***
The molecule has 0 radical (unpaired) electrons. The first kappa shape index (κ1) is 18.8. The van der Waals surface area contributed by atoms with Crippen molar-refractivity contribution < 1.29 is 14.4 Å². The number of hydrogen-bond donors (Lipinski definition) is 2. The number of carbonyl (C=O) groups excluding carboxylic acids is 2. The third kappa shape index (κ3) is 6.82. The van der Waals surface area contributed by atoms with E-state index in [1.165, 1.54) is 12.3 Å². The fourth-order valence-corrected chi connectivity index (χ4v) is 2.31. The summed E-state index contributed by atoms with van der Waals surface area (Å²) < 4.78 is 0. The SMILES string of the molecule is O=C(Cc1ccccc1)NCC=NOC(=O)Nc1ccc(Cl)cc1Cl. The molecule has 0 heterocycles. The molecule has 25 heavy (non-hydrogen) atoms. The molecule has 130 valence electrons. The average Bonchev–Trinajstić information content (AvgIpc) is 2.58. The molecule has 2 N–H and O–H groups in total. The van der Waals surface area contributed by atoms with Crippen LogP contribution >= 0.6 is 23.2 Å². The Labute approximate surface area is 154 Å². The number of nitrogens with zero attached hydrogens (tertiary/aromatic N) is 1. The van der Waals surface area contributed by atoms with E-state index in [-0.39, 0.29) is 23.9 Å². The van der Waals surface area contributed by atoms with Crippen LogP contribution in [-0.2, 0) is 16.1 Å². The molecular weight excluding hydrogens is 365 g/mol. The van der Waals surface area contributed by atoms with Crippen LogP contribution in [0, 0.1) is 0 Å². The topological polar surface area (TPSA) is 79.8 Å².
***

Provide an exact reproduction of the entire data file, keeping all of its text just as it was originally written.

The molecule has 0 radical (unpaired) electrons. The first kappa shape index (κ1) is 18.8. The van der Waals surface area contributed by atoms with Crippen molar-refractivity contribution < 1.29 is 14.4 Å². The number of hydrogen-bond donors (Lipinski definition) is 2. The number of carbonyl (C=O) groups excluding carboxylic acids is 2. The third kappa shape index (κ3) is 6.82. The van der Waals surface area contributed by atoms with E-state index in [1.165, 1.54) is 12.3 Å². The fourth-order valence-corrected chi connectivity index (χ4v) is 2.31. The summed E-state index contributed by atoms with van der Waals surface area (Å²) < 4.78 is 0. The SMILES string of the molecule is O=C(Cc1ccccc1)NCC=NOC(=O)Nc1ccc(Cl)cc1Cl. The molecule has 0 heterocycles. The molecule has 25 heavy (non-hydrogen) atoms. The molecule has 130 valence electrons. The average Bonchev–Trinajstić information content (AvgIpc) is 2.58. The molecule has 2 N–H and O–H groups in total. The van der Waals surface area contributed by atoms with Crippen LogP contribution >= 0.6 is 23.2 Å². The Labute approximate surface area is 154 Å². The number of nitrogens with zero attached hydrogens (tertiary/aromatic N) is 1. The van der Waals surface area contributed by atoms with E-state index in [-0.39, 0.29) is 23.9 Å². The van der Waals surface area contributed by atoms with Crippen LogP contribution in [-0.2, 0) is 16.1 Å². The molecular weight excluding hydrogens is 365 g/mol. The van der Waals surface area contributed by atoms with Crippen LogP contribution in [0, 0.1) is 0 Å². The topological polar surface area (TPSA) is 79.8 Å².